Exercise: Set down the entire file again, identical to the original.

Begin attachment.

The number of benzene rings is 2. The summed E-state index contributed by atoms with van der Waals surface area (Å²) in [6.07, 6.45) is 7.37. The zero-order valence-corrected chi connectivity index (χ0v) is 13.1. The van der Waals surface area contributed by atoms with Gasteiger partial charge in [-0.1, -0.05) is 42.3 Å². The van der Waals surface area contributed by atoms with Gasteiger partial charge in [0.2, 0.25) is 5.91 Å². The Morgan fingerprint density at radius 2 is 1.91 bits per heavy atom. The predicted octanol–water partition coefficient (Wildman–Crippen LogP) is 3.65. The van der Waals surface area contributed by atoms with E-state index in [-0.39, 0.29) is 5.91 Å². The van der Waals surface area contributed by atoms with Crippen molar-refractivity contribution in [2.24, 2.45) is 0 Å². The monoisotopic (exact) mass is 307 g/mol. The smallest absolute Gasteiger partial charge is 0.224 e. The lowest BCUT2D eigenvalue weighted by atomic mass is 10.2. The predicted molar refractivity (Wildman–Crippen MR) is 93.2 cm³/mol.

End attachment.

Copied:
The number of benzene rings is 2. The summed E-state index contributed by atoms with van der Waals surface area (Å²) in [6.07, 6.45) is 7.37. The zero-order valence-corrected chi connectivity index (χ0v) is 13.1. The van der Waals surface area contributed by atoms with Gasteiger partial charge in [-0.1, -0.05) is 42.3 Å². The van der Waals surface area contributed by atoms with Gasteiger partial charge in [0.2, 0.25) is 5.91 Å². The Morgan fingerprint density at radius 2 is 1.91 bits per heavy atom. The predicted octanol–water partition coefficient (Wildman–Crippen LogP) is 3.65. The van der Waals surface area contributed by atoms with E-state index in [-0.39, 0.29) is 5.91 Å². The van der Waals surface area contributed by atoms with Crippen molar-refractivity contribution in [2.24, 2.45) is 0 Å². The monoisotopic (exact) mass is 307 g/mol. The smallest absolute Gasteiger partial charge is 0.224 e. The lowest BCUT2D eigenvalue weighted by atomic mass is 10.2. The predicted molar refractivity (Wildman–Crippen MR) is 93.2 cm³/mol.